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Italy State Firms May Get New Leaders in Renzi Shake-Ups

Italian Prime Minister Matteo Renzi
Matteo Renzi, Italy's incoming prime minister, speaks during a news conference to announce the names of the cabinet ministers that will form Italy's new government at the Quirinale Palace in Rome, Italy, on Feb. 21, 2014. Photographer: Alessia Pierdomenico/Bloomberg

Italian Prime Minister Matteo Renzi will probably replace directors and chief executive officers at state-controlled companies in the coming weeks, an aide said.

“I expect discontinuity,” Filippo Taddei, economic-policy chief at Renzi’s Democratic Party, said in an interview yesterday. “Everyone understands and expects some change in attitude there, and I’m pretty sure Renzi will speak to this promise.” Taddei said he isn’t directly involved in the selection process.

Renzi, starting next month, may begin naming new leaders at public companies where management contracts are expiring. These include Eni SpA, Enel SpA and Finmeccanica SpA, as well as at firms without stock-market listings, such as the postal service and the passenger railway. The 39-year-old prime minister, who came to power last week, must replace or extend the contracts of about 350 directors and managers.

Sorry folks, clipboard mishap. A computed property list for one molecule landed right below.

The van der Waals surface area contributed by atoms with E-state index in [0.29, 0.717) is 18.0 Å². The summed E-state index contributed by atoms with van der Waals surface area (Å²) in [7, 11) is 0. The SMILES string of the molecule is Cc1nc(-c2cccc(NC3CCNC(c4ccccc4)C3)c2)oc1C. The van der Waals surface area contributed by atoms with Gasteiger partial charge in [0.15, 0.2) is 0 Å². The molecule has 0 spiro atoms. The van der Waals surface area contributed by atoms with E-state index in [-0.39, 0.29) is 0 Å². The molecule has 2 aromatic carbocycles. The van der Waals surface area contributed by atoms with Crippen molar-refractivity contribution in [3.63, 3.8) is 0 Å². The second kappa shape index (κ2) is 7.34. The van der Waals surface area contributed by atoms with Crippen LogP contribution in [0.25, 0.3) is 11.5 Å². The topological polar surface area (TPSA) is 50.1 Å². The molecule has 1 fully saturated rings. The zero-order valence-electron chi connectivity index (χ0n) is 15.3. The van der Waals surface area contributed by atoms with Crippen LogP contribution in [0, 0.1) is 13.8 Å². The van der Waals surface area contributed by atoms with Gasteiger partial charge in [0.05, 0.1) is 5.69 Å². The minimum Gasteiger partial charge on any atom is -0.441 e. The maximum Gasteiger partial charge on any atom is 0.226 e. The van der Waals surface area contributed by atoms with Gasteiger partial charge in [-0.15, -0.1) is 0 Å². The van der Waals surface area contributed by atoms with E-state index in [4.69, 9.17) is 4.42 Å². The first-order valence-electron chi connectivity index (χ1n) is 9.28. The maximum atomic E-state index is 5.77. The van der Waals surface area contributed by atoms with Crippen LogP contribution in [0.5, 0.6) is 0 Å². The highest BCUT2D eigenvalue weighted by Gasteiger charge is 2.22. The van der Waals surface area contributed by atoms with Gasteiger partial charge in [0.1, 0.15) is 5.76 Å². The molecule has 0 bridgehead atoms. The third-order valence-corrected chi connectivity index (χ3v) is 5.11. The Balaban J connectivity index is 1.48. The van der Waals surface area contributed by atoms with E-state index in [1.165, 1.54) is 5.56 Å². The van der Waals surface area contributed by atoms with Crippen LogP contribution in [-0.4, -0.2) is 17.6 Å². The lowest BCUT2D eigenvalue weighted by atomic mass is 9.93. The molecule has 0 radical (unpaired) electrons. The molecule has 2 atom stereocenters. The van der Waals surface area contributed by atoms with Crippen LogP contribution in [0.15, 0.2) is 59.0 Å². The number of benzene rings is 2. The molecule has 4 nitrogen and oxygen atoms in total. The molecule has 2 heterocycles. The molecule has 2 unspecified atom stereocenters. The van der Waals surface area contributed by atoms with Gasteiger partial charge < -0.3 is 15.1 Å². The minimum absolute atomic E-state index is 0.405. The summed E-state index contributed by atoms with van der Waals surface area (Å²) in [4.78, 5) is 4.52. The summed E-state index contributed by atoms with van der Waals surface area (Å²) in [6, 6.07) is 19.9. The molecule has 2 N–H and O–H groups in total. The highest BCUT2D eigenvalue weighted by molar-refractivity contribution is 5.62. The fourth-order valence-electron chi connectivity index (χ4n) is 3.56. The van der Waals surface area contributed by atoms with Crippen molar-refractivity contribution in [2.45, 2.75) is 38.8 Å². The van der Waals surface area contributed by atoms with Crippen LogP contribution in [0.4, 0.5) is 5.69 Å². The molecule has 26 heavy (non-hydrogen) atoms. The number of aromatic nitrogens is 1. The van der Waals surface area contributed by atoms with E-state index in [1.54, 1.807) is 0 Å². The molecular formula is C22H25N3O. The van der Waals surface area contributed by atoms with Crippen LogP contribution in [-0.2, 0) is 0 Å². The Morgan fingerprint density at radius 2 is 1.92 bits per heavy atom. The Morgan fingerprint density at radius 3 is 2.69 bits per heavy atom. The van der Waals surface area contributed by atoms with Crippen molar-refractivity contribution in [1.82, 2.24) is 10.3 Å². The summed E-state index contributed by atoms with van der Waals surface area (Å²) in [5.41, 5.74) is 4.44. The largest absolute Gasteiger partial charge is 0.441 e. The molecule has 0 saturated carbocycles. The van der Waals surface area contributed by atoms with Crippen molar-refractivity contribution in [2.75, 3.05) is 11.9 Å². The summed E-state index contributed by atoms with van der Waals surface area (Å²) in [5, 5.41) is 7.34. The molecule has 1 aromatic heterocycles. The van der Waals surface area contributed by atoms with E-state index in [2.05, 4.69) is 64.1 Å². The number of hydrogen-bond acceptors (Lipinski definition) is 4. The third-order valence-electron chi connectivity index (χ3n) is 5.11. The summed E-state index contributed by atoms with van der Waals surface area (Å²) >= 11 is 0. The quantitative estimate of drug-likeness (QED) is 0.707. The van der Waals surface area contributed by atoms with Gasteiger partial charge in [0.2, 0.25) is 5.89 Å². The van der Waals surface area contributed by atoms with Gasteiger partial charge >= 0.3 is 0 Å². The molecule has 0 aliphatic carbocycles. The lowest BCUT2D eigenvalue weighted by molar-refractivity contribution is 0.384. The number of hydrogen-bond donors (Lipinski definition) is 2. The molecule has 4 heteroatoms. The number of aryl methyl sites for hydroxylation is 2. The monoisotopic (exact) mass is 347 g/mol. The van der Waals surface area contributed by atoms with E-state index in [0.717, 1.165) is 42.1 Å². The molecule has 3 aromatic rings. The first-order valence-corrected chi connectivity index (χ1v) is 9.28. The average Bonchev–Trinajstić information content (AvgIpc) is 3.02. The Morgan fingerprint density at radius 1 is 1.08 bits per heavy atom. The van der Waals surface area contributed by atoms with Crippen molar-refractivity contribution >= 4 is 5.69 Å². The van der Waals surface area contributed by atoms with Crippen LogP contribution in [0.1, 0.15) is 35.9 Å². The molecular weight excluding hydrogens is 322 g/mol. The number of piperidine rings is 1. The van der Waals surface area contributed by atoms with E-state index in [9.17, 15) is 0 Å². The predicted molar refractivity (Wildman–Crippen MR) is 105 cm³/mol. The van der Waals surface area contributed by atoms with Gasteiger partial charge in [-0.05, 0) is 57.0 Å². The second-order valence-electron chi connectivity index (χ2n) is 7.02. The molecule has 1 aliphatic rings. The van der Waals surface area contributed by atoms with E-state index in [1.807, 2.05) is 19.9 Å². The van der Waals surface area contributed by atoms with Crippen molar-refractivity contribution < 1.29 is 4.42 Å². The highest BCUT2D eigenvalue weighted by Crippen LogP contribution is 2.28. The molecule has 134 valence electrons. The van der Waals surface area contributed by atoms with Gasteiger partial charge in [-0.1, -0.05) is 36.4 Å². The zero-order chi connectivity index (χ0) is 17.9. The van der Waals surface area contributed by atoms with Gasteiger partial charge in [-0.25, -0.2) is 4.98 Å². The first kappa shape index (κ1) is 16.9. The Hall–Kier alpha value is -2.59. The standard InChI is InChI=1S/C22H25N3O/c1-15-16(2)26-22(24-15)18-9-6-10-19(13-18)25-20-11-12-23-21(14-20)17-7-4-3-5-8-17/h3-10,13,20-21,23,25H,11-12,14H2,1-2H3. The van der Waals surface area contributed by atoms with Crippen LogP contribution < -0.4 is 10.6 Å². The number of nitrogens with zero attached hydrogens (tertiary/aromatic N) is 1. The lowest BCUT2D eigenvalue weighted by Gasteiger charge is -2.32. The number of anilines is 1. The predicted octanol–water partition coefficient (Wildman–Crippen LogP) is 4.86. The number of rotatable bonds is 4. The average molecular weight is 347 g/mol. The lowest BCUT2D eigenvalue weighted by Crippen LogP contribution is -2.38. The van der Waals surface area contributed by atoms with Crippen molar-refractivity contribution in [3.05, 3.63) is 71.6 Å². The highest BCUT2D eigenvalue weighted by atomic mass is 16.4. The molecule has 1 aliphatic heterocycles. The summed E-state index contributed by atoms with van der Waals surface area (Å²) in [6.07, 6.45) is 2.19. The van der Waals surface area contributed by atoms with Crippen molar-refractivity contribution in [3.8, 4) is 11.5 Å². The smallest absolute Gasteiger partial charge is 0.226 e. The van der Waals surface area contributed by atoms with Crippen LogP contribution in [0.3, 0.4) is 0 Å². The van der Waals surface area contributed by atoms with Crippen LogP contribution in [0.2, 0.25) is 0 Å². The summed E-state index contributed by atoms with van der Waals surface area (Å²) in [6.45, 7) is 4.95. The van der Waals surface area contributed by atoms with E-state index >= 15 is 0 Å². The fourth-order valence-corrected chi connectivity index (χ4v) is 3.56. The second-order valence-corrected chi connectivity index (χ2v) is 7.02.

The appointments have three-year terms at Rome-based Eni, Europe’s fourth-largest oil company, and Enel, Italy’s biggest power producer. Eni CEO Paolo Scaroni and Enel CEO Fulvio Conti were both appointed to their current posts in 2005 under the government of then-Prime Minister Silvio Berlusconi. On Feb. 14, Scaroni said he was available for another mandate.

Renzi rose to prominence in Italy with the nickname “Demolition Man” for his willingness to criticize established powers and his campaign for generational change in politics.

“What I like about Renzi is that he has the will to do things and he wants to do them quickly,” Scaroni said Feb. 14 in a Bloomberg Television interview. “He really wants to reform the country.”

Headhunters Spencer Stuart Inc. and Korn/Ferry Inernational were hired by Finance Minister Fabrizio Saccomanni to help. A panel of former and current top civil servants is giving non-binding opinions on the candidates.

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